I’ve also made a promise to myself that this doesn’t have to be a daily practice.  In general I’ve been in the mood to keep changing things.  I’ve been back to exercising more, but instead of settling on one or two things to do regularly I’ve been switching around amongst many favorites from hatha yoga to kundalini yoga to the Eight Key Breaths, to my exercise bike, etc. (which, btw, I started some time before I saw the video).

And that’s what I’m drawn to in general right now–do the meditation or exercise or new thing that springs to consciousness each day without worrying about consistency or frequency.  The ups and downs of muscles and sleep occasionally still interfere with keeping a schedule; I find it less defeating to avoid making myself promises about regularly scheduled activities.  But for right now, I like my little writing practice/playlist, sun porch time so I plan to continue.  At least until I have some other new direction to try…

My big take away on this is that each small decision to do one tiny thing that’s new or different can carve a path out of a stuck place.  I find, when particularly stuck, that if I think too big (which doesn’t have to be really all that big) I become paralyzed, which roots me more deeply in the stuck place.  But I can decide to go sit on the porch.  Or to listen to a playlist.  Or to go run an errand to make myself get out of the house.  And those little things give me such a boost.  The more little steps, the more I feel I can move forward.  And the more I feel my energy upgrading :-)

J2P Monday: semi-break

Bright sun

Since I started the series of ruminations on health and environment, I’ve struggled a bit.  This is one of a growing number of arenas in which I have a very strong “knowing” and a lot of feeling tones about connections but I don’t have words for the feelings.  It’s been hard to write these posts and when I started trying to write one for today, it just wouldn’t come together.

A couple of questions that kept drifting through my mind:

For those who would never think of littering the ground or dumping toxins into a river, are you just as careful about what you put in your body?

For those who fight to preserve wilderness, save streams, clean the air, etc., do you fight as hard for yourself?  for your body?  for your eternal spirit?

Do you want to save yourself as much as you want to save the world?

J2P Monday: Judging and the environment

English: Heart and Earth

English: Heart and Earth (Photo credit: Wikipedia)

I’ve noticed over the years (I started recycling, etc. 45 years ago, so lots of years) that environmentalism seems to produce more and more self-righteous folks who decide what you should do and how you should live if you’re a “good environmental citizen” and then look around and judge others on whether they’re “doing it right” or not.

Beyond just pointing fingers at other people, there’s even more finger-pointing about whether governments or corporations are being responsibly green.  There’s something about this issue that lends itself to feeling righteous about the right and wrong of it.  So even among people who say they’re living by principles of not judging, being compassionate and loving, etc., there’s still a lot of righteous judging when it comes to this issue.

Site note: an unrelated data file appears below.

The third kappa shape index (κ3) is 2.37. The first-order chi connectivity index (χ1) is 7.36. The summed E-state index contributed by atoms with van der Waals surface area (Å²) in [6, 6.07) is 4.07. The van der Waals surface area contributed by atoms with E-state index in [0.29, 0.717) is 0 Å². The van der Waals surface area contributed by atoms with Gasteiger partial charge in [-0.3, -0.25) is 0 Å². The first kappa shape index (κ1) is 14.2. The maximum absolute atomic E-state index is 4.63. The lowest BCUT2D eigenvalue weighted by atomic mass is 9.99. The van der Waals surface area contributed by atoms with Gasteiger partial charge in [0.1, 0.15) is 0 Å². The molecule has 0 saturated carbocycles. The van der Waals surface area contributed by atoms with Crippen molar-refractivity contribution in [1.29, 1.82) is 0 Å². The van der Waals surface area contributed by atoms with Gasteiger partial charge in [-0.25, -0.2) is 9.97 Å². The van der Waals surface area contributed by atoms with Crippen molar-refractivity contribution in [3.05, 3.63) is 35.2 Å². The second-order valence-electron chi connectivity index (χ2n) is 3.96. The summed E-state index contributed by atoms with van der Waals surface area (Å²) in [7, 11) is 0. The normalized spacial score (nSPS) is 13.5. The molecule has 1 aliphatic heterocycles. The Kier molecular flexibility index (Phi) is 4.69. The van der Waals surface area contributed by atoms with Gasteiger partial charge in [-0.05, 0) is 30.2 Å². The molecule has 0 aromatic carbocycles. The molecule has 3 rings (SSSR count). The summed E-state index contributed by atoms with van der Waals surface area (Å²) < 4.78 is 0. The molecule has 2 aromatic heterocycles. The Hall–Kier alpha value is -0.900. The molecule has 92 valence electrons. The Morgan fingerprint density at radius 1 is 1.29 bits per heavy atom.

I’ve been thinking a lot about this in the context of how our behavior affects the earth (see earlier post).  A couple of threads keep showing up for me.  One is about how it affects the world when people by the millions are constantly borderline hysterically repeating over and over “we’re destroying the world”, “the world is dying”, “the air is poisoned”, etc.  Does it help to keep affirming those things or does it create more of what is being affirmed?  I’ll revisit that one in some future post.

The other thread involves people judging one another (including me eyeing them for doing it…) and the underlying reasons behind such strong feelings of fright and/or outrage.  And how all those issues impact the health of Earth.

  • Is it only fear of “the end of the world” that drives feelings about this issue?  What lies beneath?
  • Why the fear that “others” will cause destruction by the doing or not doing of certain things?  Do we feel a lack of control in the world?  Over our own lives?  That others have power over us and what happens to us?  What’s the source of feeling powerless?
  • Do you offer your own body and health the same intensity of feeling that you feel toward the dis-ease of the earth?  If not why not?
  • Do you feel the same lack of power or control over your own body that you feel regarding the health of the world?
  • Do you feel the same love for yourself that you feel for the earth?  Do you feel worthy of being loved that much… by yourself?  by others?

So many possible ways to heal with ho’oponopono or whatever method of healing you prefer.

  • For all the ways in which I judge others about anything, I’m sorry, please forgive me, thank you, I love you.
  • For loving what’s “out there” more than I love myself, I’m sorry, please forgive me, thank you, I love you.
  • For the fears within that I haven’t addressed, I’m sorry, please forgive me, thank you, I love you
  • For not loving myself as much as I give love to people and things outside me, I’m sorry, please forgive me, thank you, I love you.
  • For all the ways in which I do not feel the love around me and for me, I’m sorry, please forgive me, thank you, I love you
  • For all that I have not healed within me, I’m sorry, please forgive me, thank you, I love you.
  • For all the ways in which I fail to offer love instead of judging, I’m sorry, please forgive me, thank you, I love you